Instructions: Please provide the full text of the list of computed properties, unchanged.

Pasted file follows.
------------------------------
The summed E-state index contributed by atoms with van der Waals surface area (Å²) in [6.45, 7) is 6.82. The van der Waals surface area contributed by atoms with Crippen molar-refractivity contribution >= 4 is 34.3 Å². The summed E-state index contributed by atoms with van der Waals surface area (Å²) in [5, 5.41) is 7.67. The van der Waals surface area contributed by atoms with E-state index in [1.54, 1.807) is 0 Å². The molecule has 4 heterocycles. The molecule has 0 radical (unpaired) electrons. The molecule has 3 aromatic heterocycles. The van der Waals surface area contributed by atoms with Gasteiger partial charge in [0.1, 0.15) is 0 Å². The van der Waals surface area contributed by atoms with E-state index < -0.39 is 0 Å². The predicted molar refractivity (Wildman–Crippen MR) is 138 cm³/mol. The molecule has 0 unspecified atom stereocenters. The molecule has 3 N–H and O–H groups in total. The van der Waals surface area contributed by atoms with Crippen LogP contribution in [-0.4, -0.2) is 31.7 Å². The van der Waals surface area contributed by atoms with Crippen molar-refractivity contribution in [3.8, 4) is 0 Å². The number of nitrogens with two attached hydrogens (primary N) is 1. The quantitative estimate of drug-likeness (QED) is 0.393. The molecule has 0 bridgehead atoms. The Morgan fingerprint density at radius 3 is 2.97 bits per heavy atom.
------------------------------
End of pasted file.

The summed E-state index contributed by atoms with van der Waals surface area (Å²) in [6.45, 7) is 6.82. The van der Waals surface area contributed by atoms with Crippen molar-refractivity contribution >= 4 is 34.3 Å². The summed E-state index contributed by atoms with van der Waals surface area (Å²) in [5, 5.41) is 7.67. The van der Waals surface area contributed by atoms with E-state index in [1.54, 1.807) is 0 Å². The molecule has 4 heterocycles. The molecule has 0 radical (unpaired) electrons. The molecule has 3 aromatic heterocycles. The van der Waals surface area contributed by atoms with Gasteiger partial charge in [0.1, 0.15) is 0 Å². The van der Waals surface area contributed by atoms with E-state index < -0.39 is 0 Å². The predicted molar refractivity (Wildman–Crippen MR) is 138 cm³/mol. The molecule has 0 unspecified atom stereocenters. The molecule has 3 N–H and O–H groups in total. The van der Waals surface area contributed by atoms with Crippen LogP contribution in [-0.4, -0.2) is 31.7 Å². The van der Waals surface area contributed by atoms with Crippen molar-refractivity contribution in [3.8, 4) is 0 Å². The number of nitrogens with two attached hydrogens (primary N) is 1. The quantitative estimate of drug-likeness (QED) is 0.393. The molecule has 0 bridgehead atoms. The Morgan fingerprint density at radius 3 is 2.97 bits per heavy atom.